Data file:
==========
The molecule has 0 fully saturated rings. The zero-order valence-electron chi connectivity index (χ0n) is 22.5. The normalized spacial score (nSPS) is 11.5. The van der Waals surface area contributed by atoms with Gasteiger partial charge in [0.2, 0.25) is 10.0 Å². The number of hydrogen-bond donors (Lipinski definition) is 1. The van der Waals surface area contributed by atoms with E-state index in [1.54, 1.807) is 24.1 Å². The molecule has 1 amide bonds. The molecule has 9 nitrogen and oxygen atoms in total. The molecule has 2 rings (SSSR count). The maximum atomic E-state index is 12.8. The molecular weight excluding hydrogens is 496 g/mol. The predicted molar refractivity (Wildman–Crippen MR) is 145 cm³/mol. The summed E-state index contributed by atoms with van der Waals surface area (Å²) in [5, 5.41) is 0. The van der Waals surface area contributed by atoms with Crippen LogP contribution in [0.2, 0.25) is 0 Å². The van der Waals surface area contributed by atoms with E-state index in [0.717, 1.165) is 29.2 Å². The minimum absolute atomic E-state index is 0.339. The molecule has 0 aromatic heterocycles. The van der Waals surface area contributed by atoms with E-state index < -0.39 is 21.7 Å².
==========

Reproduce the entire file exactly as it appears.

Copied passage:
The molecule has 0 fully saturated rings. The zero-order valence-electron chi connectivity index (χ0n) is 22.5. The normalized spacial score (nSPS) is 11.5. The van der Waals surface area contributed by atoms with Gasteiger partial charge in [0.2, 0.25) is 10.0 Å². The number of hydrogen-bond donors (Lipinski definition) is 1. The van der Waals surface area contributed by atoms with E-state index in [1.54, 1.807) is 24.1 Å². The molecule has 1 amide bonds. The molecule has 9 nitrogen and oxygen atoms in total. The molecule has 2 rings (SSSR count). The maximum atomic E-state index is 12.8. The molecular weight excluding hydrogens is 496 g/mol. The predicted molar refractivity (Wildman–Crippen MR) is 145 cm³/mol. The summed E-state index contributed by atoms with van der Waals surface area (Å²) in [5, 5.41) is 0. The van der Waals surface area contributed by atoms with Crippen LogP contribution in [0.2, 0.25) is 0 Å². The van der Waals surface area contributed by atoms with E-state index in [0.717, 1.165) is 29.2 Å². The minimum absolute atomic E-state index is 0.339. The molecule has 0 aromatic heterocycles. The van der Waals surface area contributed by atoms with E-state index < -0.39 is 21.7 Å².